It's so good to know you know what I'm talking about. I'm sorry you misssed the one that I just put up that was supposed to come before this one.
It's there now.
How's the sun?

smiles,
Liz

mergrl said...

was just looking at your test results :0) anytime I take tests like that, I skew them so badly with my answers that they are usually at a loss as to where to place me in their little boxes LOL always knew I couldn't be categorized LOL

the sun, sand and surf are wonderful, and restorative :0) can't believe I only have 2 more days then back to the cold :0)

hope all is well with you my friend!

Doug said...

Hear, hear!

ME Strauss said...

Hi Trace,
I wish myself there in the sun with you being our uncategorized selves there together. :)
Liz

ME Strauss said...

Doug,
So glad to know that you're listening to me. :)
Hope your holidays are still merry.
Liz

Cheryl said...

Blessed are the peacemakers, even when their text formatting has added wiggly bits.

Nice post.

Trée said...

Liz, I made you some cookies. Hope you left room for a little dessert after dinner. :-)

ME Strauss said...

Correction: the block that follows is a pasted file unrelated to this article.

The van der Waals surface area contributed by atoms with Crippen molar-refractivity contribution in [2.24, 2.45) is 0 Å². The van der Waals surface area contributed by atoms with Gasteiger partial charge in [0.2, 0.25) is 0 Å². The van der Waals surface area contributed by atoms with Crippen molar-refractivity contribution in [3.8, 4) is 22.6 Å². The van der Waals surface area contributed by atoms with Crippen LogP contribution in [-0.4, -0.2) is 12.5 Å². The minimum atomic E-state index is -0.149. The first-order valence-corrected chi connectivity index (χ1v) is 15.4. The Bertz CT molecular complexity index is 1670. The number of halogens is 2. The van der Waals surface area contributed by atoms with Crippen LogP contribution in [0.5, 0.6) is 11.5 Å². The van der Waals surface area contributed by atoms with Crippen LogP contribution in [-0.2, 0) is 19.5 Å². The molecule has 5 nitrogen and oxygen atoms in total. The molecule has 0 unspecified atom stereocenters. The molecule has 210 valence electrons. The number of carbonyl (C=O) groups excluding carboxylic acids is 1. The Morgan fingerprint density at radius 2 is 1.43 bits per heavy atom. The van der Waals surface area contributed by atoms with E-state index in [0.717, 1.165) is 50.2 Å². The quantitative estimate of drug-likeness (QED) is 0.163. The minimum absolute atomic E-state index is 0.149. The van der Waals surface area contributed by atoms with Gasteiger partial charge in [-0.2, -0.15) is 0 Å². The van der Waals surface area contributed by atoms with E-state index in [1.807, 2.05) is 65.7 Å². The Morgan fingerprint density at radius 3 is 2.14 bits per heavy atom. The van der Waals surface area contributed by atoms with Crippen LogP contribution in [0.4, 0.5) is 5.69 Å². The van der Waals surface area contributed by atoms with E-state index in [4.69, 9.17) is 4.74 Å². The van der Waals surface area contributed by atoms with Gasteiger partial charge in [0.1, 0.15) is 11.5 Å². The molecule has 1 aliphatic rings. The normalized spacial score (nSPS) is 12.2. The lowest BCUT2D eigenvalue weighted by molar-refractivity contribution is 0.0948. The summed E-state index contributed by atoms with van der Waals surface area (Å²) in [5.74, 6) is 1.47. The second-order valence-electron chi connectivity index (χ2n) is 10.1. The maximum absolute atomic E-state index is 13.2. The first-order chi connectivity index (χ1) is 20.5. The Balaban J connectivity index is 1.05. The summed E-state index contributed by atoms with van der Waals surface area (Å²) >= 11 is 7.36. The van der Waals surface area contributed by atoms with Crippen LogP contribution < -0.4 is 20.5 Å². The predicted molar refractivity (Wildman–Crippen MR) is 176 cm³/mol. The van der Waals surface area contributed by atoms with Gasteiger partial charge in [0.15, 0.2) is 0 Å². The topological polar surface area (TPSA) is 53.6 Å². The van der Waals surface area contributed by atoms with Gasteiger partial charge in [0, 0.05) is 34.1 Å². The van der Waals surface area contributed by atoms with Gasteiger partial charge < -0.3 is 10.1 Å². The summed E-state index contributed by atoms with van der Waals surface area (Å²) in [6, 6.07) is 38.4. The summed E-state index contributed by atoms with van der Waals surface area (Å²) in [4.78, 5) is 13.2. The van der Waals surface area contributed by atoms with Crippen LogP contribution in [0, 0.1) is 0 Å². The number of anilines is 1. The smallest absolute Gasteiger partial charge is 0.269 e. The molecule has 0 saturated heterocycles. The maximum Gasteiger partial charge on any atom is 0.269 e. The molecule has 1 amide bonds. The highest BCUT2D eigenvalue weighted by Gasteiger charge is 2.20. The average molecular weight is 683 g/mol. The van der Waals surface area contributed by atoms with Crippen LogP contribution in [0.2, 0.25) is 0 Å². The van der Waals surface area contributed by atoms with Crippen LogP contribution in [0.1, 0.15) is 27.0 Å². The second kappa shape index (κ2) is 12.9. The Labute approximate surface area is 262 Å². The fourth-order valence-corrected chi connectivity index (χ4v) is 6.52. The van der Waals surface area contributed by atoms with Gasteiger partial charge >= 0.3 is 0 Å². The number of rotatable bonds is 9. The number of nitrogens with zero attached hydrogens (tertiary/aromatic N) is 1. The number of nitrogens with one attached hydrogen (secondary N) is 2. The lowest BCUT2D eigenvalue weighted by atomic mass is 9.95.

Hi Cheryl,
I wrote about those wiggly bits. whathappened to my comment about them? hmmm.
I'm so confused.
Liz

ME Strauss said...

Hi Tree,
I was just thinking of you.
Now you entice me with cookies. You got it.
I'm there.
Liz

Melly said...

Well, you know me. I love, heck I live, for a good debate. I don't call them arguments, and even if I did that would be fine, because like you said, every point of view has value (I mean, unless it's Hitler's). That's why a debate is actually something that validates others' point of view, gives them a stage on which to speak it.

But, and that's a big but, as opinionated as I am I don't think I'd sacrifice any life (mine or others) for a cause, perhaps in a situation, but not for a cause.

ME Strauss said...

Melly,
Every time you comment I smile. I love your heart so. It's so strong and filled with purpose. You are a rare one, one I admire.
Liz